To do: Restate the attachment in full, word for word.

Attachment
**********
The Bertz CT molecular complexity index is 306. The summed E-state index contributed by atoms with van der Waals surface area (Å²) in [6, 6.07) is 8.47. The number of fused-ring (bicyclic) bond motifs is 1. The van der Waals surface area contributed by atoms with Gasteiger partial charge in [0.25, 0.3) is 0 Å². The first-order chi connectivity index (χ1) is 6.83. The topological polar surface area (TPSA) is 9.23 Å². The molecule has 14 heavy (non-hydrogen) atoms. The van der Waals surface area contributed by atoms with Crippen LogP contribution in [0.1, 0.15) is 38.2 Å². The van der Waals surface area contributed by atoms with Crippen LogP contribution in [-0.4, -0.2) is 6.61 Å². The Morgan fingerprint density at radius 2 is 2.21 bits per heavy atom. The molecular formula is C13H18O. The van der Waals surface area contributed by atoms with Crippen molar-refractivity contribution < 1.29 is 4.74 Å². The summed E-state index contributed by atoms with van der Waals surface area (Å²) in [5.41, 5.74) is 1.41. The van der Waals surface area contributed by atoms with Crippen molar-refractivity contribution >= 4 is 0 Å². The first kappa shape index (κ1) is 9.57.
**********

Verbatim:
The Bertz CT molecular complexity index is 306. The summed E-state index contributed by atoms with van der Waals surface area (Å²) in [6, 6.07) is 8.47. The number of fused-ring (bicyclic) bond motifs is 1. The van der Waals surface area contributed by atoms with Gasteiger partial charge in [0.25, 0.3) is 0 Å². The first-order chi connectivity index (χ1) is 6.83. The topological polar surface area (TPSA) is 9.23 Å². The molecule has 14 heavy (non-hydrogen) atoms. The van der Waals surface area contributed by atoms with Crippen LogP contribution in [0.1, 0.15) is 38.2 Å². The van der Waals surface area contributed by atoms with Crippen LogP contribution in [-0.4, -0.2) is 6.61 Å². The Morgan fingerprint density at radius 2 is 2.21 bits per heavy atom. The molecular formula is C13H18O. The van der Waals surface area contributed by atoms with Crippen molar-refractivity contribution < 1.29 is 4.74 Å². The summed E-state index contributed by atoms with van der Waals surface area (Å²) in [5.41, 5.74) is 1.41. The van der Waals surface area contributed by atoms with Crippen molar-refractivity contribution >= 4 is 0 Å². The first kappa shape index (κ1) is 9.57.